Op-ed: The impact of default on America's superpower status would be like a nuclear bomb, said former ambassador Andras Simonyi. » Read More
A personal finance portal, WalletHub, has released an intriguing study that ranks the states most and least likely to be hit by the shutdown.
If the shutdown in Washington runs on for a month, the effects on the U.S. economy and global markets will be substantial, the IMF has said.
Republicans are weighing legislation requiring the creation of a new negotiating panel to find deficit-reductions to reopen the government.
Janet Yellen—the Federal Reserve's No. 2—should be easily confirmed as the new chair, two former Fed economists told CNBC on Wednesday.
As the shutdown remains top of mind for many, the buzz is inspiring Halloween merchandise selection and the hunt for a clever costume.
The more Wall Street is convinced that Washington will act rationally and raise the debt ceiling, the less pressure there will be on lawmakers.
Goldman Sachs has a new report forecasting the potential impact to the market if the debt ceiling isn't raised. CNBC's Eamon Javers has the details.
Starbucks CEO urged business leaders to ratchet up the pressure on political leaders to end the U.S. government shutdown.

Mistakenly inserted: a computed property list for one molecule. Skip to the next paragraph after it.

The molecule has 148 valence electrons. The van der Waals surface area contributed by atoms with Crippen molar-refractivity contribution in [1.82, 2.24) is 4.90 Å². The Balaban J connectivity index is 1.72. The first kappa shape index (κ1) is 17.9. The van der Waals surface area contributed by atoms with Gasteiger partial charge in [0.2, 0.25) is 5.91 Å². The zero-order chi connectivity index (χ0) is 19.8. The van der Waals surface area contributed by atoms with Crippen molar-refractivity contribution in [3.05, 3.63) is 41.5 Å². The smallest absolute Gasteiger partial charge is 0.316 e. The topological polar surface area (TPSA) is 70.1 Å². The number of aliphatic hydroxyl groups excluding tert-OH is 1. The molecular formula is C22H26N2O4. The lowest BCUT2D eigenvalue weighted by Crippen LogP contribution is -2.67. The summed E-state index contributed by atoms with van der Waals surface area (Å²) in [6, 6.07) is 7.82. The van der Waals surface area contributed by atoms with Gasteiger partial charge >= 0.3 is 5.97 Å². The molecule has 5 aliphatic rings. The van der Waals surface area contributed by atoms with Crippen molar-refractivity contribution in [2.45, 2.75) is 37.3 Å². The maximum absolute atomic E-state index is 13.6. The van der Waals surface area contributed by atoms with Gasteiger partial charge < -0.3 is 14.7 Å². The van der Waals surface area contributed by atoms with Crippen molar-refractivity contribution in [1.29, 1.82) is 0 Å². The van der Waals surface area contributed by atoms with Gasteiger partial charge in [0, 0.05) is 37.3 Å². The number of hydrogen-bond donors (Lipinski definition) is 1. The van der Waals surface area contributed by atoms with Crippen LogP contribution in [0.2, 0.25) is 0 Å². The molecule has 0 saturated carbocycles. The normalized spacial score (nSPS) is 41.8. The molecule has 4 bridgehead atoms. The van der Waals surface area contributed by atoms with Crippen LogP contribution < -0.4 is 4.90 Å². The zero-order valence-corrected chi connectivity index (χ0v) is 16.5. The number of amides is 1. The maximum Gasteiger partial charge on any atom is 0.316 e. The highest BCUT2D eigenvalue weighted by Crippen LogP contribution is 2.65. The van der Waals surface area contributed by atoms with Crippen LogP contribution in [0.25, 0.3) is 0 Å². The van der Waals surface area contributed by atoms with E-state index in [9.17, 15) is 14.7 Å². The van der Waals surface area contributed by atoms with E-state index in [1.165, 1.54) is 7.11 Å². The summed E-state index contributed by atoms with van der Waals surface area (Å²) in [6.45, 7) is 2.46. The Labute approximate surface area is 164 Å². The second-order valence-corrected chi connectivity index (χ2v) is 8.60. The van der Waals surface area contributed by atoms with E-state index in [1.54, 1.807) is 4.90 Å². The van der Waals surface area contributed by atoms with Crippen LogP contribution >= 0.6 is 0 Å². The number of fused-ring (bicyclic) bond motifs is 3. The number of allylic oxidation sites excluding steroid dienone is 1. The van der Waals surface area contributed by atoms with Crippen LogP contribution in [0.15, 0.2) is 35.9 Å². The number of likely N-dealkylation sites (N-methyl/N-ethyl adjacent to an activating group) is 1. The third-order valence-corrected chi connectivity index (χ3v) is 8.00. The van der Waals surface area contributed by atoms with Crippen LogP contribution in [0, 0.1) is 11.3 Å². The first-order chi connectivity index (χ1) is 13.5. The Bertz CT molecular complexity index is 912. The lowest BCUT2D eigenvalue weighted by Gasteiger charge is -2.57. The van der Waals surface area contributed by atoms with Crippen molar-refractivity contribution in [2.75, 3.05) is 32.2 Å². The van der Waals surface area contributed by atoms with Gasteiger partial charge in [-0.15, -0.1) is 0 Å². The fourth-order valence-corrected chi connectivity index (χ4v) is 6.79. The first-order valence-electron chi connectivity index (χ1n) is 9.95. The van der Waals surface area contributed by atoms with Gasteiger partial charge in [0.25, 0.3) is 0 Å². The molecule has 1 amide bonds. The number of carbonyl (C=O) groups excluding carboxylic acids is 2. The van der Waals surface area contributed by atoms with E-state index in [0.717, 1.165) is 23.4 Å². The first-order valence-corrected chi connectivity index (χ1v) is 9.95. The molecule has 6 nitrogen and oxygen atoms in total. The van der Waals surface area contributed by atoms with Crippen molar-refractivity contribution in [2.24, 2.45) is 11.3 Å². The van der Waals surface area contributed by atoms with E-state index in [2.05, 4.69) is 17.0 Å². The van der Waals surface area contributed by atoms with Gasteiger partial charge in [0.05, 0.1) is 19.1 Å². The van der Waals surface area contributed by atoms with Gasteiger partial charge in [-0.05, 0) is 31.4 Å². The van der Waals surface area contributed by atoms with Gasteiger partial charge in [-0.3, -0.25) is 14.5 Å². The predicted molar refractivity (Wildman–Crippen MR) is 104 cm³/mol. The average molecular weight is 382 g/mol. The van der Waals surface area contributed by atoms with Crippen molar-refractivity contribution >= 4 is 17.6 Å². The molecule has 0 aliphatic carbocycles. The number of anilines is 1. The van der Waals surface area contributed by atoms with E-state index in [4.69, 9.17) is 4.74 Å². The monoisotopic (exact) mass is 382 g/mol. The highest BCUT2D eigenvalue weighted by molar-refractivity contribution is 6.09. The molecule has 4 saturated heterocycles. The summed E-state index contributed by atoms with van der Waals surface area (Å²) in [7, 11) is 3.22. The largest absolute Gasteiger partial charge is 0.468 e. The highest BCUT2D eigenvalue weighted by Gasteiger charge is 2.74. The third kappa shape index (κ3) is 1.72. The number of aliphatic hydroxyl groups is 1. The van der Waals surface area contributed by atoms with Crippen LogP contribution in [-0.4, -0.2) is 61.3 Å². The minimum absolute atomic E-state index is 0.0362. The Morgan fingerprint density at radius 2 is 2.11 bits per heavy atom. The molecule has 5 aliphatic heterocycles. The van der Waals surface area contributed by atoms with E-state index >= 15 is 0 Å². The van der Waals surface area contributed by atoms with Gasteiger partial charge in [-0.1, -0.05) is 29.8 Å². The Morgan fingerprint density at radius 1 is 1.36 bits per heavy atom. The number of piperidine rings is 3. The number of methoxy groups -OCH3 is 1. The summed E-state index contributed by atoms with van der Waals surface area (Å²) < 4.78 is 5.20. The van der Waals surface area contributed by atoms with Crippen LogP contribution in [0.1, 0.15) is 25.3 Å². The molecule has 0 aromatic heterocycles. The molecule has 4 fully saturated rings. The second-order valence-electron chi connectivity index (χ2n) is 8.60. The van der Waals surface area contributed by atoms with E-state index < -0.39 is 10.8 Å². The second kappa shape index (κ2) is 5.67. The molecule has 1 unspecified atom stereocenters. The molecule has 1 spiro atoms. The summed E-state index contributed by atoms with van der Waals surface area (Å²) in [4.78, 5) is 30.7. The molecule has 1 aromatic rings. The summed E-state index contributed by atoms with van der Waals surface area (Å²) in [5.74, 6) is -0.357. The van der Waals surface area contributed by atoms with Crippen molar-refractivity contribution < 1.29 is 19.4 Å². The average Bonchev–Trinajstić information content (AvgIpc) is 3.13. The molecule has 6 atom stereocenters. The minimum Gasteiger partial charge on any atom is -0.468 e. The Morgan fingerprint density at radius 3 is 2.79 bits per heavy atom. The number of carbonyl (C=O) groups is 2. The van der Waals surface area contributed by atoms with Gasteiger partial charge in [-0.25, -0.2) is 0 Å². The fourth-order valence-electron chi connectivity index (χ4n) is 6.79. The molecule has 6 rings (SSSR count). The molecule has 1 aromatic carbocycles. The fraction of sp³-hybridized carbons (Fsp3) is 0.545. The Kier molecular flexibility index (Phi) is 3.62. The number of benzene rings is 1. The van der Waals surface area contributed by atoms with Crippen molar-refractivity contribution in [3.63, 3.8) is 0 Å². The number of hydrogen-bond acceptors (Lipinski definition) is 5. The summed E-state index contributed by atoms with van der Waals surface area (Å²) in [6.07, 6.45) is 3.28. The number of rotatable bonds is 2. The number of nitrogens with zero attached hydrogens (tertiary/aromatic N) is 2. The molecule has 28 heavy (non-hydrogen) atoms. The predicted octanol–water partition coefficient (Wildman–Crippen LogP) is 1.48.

House Speaker John Boehner says he is willing to negotiate budget issues with President Barack Obama without any conditions.
A year after Hurricane Sandy canceled the NYC marathon, the nation's biggest race again finds itself in the path of another storm, this one political.
For politicians, the most important shutdown deadline is Oct. 17. Meanwhile, federal employees are focused on Friday, Oct. 11: payday.
Wall Street needs to be genuinely worried about what is going on in Washington, President Barack Obama told CNBC.
CNBC's John Harwood reports on the continuing standoff in Washington as both sides of the aisle dig in their heels over the debt ceiling.
From Alcatraz to Hollywood, blood drives and daycare, the US government shutdown is having a serious ripple effect.
Political leaders must sit down and negotiate a resolution to the shutdown, according to the House speaker.
A 19th-century law could get administration officials fired, or even imprisoned if they make the wrong the choices while the government is shut down.